The mode of operation of the circuit arrangement shown in FIG. 3 will be described in with reference to FIG. 4, in which pulse series are plotted over the time t, as they occur in the circuit arrangement. At this point it should be mentioned that the second circuit arrangement has the same function as the corresponding circuit components (gate 1, counter 2, decoder 3) of the first circuit arrangement. As in the latter, the test period is determined in the counter. The inputs 89 to 311 on the counter 32 here to indicate the possibility of setting a variable initial value. The pulse series VI with the pulses J to 0 is fed as an arbitrarily selected example to the input 5 of the gate 1. Counter pulses (pulse series VII in FIG. 4) are fed to the inputs 6 and 36 of the gates. For the sake of simplicity, the same counter pulses are fed to both inputs. The inputs 6 and 36 can in this case be connected to form one input. The inverter 30 inverts the input signal so that the pulse series VIII with the pulses JL, LM to MN, NO is present at the input 35 of the gate 31. The gate 31 is opened again for the counter pulses when a pulse is present at the input 35. This means that the gate 31 is opened whenever a pulse gap occurs at the input 5 of the gate 1. The pulse series IX composed of individual counter pulse groups arises at the output 37 of the gate 31. The gate is assumed to be an AND gate. A pulse is emitted at the output 318 of the decoder 33 only if the pulse at the input 35 or the pulse gap at the input 5 is longer than the test period tp. The pulses P to V of the pulse series X represent the signal at the output of the decoder 33. The pulses W to X of the pulse series XI represent the signal at the output 18 of the decoder 3 of the circuit arrangement. The pulse W of the pulse series XI sets the output Q of the binary storage element 4 via the input 19. The storage circuit remains set until a resetting pulse appears at the input 20 and resets the storage element. In the example, this is the pulse P of the pulse series X. The storage element is not set again until the next pulse (pulse X of the pulse series XI) appears at the input 19. The pulse series XII composed of the pulses Y to Z is emitted at the output Q of the storage element 4. In the example tp = 3 .sup.. tt was selected where tt is again the pulse train length of the counter pulse trains. In addition, the test period for the pulses and pulse gaps was assumed to be equal. In application, this will generally be satisfactory, but the circuit arrangement also permits the more general situation in which the test period is selected to be different for the pulse lengths than for the pulse gaps. The statements made in the following also apply unrestrictedly for this general situation.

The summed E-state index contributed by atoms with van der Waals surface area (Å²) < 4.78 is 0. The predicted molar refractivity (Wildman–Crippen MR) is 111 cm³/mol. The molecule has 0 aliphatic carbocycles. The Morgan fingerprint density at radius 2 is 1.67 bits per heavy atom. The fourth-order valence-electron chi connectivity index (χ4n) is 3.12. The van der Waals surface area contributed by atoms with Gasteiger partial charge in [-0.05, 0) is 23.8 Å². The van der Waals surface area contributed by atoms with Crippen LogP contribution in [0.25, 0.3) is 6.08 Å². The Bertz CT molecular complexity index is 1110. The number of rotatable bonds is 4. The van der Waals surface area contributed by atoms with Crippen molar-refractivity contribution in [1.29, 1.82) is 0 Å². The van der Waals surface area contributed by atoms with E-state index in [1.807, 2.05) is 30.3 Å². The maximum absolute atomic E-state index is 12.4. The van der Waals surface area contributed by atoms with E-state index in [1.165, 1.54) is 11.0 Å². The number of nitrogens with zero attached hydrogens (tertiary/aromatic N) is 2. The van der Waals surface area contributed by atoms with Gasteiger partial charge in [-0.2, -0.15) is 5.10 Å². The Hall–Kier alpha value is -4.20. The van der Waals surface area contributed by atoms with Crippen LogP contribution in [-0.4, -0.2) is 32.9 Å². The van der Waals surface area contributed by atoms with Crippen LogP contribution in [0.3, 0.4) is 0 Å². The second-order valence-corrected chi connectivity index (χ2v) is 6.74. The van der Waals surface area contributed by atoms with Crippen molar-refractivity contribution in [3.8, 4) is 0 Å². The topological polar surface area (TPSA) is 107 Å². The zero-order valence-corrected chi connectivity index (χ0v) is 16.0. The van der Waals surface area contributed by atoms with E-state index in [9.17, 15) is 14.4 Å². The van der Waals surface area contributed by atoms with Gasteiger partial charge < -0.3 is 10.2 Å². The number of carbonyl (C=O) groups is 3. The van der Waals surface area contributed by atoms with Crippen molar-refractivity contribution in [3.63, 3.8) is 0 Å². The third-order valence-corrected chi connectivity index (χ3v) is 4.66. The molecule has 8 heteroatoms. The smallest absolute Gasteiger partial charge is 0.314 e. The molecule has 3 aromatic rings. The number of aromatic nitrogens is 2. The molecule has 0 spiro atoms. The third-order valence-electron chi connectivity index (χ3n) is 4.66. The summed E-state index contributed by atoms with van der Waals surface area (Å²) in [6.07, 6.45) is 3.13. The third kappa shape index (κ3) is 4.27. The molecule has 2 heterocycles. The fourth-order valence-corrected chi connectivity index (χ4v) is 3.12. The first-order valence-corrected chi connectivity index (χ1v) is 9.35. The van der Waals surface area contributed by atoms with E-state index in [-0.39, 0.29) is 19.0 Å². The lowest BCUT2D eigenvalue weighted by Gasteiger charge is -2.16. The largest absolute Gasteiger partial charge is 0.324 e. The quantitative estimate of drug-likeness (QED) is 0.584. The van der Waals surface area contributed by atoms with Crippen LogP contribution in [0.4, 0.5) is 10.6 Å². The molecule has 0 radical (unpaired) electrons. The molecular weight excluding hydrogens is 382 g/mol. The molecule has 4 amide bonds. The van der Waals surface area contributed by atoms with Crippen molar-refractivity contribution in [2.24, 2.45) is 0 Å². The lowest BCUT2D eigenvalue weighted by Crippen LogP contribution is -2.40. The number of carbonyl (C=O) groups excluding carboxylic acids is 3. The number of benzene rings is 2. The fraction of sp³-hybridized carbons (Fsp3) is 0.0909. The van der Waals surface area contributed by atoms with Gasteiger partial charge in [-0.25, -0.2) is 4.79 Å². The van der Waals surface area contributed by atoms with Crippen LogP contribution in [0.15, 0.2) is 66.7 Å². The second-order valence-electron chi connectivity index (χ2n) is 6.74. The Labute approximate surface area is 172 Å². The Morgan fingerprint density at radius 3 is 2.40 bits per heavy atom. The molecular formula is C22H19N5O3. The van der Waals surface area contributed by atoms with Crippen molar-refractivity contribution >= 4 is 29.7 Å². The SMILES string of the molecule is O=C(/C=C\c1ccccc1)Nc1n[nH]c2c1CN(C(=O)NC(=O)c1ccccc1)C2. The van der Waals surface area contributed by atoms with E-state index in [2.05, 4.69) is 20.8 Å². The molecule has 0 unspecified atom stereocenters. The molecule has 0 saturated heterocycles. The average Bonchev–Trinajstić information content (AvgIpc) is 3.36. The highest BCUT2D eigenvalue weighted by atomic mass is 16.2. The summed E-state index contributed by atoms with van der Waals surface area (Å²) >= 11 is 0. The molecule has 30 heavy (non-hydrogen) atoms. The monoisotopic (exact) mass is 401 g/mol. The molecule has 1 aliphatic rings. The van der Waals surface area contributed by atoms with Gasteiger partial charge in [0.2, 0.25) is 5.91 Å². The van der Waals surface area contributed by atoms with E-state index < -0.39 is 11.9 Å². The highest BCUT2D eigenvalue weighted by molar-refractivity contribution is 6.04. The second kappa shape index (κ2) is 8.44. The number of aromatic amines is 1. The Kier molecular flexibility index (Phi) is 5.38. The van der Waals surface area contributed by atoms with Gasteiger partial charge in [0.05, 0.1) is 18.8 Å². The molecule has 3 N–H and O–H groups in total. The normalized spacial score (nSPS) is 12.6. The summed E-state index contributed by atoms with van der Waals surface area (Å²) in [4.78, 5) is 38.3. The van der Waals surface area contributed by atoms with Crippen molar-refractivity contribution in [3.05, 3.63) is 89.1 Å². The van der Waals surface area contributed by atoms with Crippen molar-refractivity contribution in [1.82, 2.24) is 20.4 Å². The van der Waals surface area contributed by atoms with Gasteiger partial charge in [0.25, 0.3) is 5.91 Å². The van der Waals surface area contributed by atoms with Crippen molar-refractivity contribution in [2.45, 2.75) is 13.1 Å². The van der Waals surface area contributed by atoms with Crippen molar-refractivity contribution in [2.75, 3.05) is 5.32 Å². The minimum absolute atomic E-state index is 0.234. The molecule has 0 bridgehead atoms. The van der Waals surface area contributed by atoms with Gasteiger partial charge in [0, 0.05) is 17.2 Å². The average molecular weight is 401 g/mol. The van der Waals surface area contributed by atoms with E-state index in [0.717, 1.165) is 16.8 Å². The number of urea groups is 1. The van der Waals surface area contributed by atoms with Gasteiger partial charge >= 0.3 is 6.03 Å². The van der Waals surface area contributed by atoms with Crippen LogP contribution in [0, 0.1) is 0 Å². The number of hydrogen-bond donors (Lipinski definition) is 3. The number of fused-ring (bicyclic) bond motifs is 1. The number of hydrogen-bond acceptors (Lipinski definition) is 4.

The circuit arrangement combines input pulses (pulse J, and pulses N to O) in groups at the output Q to form one pulse (pulse Y, and pulse Z), if at least the pulse duration of the first pulse (pulse J, and pulse N) is greater than the test period tp and the following pulses are separated by pulse gaps whose duration is shorter than the test period (gating out of pulse gaps). The pulse duration of the following pulses is of no importance. Otherwise, all the input pulses (pulses L to M) are gated out in groups when the pulse duration is shorter than the test period (gating out of pulses). The first pulse of such a pulse group is separated from the last pulse of the previously described pulse group by a pulse gap (gap between J and L), the duration of which is longer than the test period. The duration of the pulse gaps of all the following pulses of this pulse group is of no importance. The resultant pulses and pulses gaps at the output Q have the length of the corresponding pulse groups up to an accuracy of 2 .sup.. tt and are displaced by the time tt + td. The statements made above in the descriptions of FIG. 1 and FIG. 2 apply to td. The binary storage element 4 is preferably in the form of a RS flip-flop, where the output 18 of the decoder 3 is connected to the S input and the output 318 of the decoder 33 is connected to the R-input of this flip-flop.